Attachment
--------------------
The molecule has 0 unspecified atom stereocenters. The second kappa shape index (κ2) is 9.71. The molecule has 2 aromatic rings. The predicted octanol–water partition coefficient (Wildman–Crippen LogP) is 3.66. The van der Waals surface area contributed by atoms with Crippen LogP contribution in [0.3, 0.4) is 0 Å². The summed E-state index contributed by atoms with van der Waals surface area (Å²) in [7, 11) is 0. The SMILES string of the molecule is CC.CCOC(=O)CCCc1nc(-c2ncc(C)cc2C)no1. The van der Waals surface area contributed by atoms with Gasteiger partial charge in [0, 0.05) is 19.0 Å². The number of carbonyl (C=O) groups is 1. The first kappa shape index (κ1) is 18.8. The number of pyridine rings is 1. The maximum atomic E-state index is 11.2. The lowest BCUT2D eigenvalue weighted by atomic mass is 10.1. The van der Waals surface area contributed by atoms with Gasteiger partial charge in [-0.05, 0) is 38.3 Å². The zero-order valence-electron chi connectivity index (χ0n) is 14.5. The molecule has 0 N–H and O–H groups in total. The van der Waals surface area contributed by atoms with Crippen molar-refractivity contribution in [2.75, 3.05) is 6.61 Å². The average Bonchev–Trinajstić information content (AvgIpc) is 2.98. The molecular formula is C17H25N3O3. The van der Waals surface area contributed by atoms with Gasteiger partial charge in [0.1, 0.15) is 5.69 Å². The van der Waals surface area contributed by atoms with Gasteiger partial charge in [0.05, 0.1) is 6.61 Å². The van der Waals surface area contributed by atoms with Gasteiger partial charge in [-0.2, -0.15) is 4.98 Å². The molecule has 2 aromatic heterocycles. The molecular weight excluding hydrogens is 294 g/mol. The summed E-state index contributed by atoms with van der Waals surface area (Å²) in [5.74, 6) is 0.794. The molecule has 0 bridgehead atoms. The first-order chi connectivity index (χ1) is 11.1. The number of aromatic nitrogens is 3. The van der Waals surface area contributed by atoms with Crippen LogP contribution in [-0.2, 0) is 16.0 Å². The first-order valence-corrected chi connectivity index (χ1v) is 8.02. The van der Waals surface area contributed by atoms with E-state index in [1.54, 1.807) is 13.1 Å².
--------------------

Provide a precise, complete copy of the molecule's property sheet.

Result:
The molecule has 0 unspecified atom stereocenters. The second kappa shape index (κ2) is 9.71. The molecule has 2 aromatic rings. The predicted octanol–water partition coefficient (Wildman–Crippen LogP) is 3.66. The van der Waals surface area contributed by atoms with Crippen LogP contribution in [0.3, 0.4) is 0 Å². The summed E-state index contributed by atoms with van der Waals surface area (Å²) in [7, 11) is 0. The SMILES string of the molecule is CC.CCOC(=O)CCCc1nc(-c2ncc(C)cc2C)no1. The van der Waals surface area contributed by atoms with Gasteiger partial charge in [0, 0.05) is 19.0 Å². The number of carbonyl (C=O) groups is 1. The first kappa shape index (κ1) is 18.8. The number of pyridine rings is 1. The maximum atomic E-state index is 11.2. The lowest BCUT2D eigenvalue weighted by atomic mass is 10.1. The van der Waals surface area contributed by atoms with Gasteiger partial charge in [-0.05, 0) is 38.3 Å². The zero-order valence-electron chi connectivity index (χ0n) is 14.5. The molecule has 0 N–H and O–H groups in total. The van der Waals surface area contributed by atoms with Crippen molar-refractivity contribution in [2.75, 3.05) is 6.61 Å². The average Bonchev–Trinajstić information content (AvgIpc) is 2.98. The molecular formula is C17H25N3O3. The van der Waals surface area contributed by atoms with Gasteiger partial charge in [0.1, 0.15) is 5.69 Å². The van der Waals surface area contributed by atoms with Gasteiger partial charge in [0.05, 0.1) is 6.61 Å². The van der Waals surface area contributed by atoms with Gasteiger partial charge in [-0.2, -0.15) is 4.98 Å². The molecule has 2 aromatic heterocycles. The molecular weight excluding hydrogens is 294 g/mol. The summed E-state index contributed by atoms with van der Waals surface area (Å²) in [5.74, 6) is 0.794. The molecule has 0 bridgehead atoms. The first-order chi connectivity index (χ1) is 11.1. The number of aromatic nitrogens is 3. The van der Waals surface area contributed by atoms with Crippen LogP contribution in [-0.2, 0) is 16.0 Å². The first-order valence-corrected chi connectivity index (χ1v) is 8.02. The van der Waals surface area contributed by atoms with E-state index in [1.54, 1.807) is 13.1 Å².